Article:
People Spend More, Take More Risks —and Demand More of Politicians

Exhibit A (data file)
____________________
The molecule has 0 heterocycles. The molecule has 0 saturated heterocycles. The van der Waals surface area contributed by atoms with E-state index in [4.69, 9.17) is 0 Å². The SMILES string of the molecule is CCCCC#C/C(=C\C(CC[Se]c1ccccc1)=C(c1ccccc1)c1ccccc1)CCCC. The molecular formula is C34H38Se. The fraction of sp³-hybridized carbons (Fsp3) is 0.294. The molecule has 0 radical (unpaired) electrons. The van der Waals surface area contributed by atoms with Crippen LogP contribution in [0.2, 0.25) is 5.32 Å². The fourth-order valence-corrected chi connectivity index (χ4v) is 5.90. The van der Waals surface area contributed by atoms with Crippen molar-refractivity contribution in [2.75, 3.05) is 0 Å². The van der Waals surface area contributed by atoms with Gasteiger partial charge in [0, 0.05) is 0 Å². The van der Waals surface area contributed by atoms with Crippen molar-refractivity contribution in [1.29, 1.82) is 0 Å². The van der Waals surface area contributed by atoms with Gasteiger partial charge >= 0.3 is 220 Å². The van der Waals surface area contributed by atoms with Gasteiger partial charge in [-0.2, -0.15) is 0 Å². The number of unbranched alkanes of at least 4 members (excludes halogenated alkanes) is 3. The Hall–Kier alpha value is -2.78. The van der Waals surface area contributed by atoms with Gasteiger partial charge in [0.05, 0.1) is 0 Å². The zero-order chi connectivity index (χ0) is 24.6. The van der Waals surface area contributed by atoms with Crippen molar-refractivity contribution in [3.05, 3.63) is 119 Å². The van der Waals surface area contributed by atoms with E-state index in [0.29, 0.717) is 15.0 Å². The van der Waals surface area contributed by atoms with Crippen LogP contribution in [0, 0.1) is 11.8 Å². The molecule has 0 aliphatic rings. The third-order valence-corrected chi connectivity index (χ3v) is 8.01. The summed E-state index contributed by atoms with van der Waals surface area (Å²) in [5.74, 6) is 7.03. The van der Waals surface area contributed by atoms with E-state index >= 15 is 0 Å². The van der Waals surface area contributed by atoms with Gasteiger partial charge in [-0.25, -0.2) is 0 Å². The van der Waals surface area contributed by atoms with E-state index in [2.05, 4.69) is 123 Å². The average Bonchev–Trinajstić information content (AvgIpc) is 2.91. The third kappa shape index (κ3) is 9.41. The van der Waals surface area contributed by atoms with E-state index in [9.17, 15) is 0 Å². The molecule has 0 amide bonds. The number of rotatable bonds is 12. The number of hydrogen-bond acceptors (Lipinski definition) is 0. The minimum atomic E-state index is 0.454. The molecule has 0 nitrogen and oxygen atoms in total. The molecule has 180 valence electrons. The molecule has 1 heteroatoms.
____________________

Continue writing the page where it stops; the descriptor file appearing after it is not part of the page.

The Cholera pandemic of the early 1830s hit France hard. It wiped out nearly 3% of Parisians in a month, and hospitals were overwhelmed by patients whose ailments doctors could not explain. The end of the plague prompted an economic revival, with France following Britain into an industrial revolution. But as anyone who has read “Les Misérables” knows, the pandemic also contributed to another sort of revolution. The city’s poor, hit hardest by the disease, fulminated against the rich, who had fled to their country homes to avoid contagion. France saw political instability for years afterwards.
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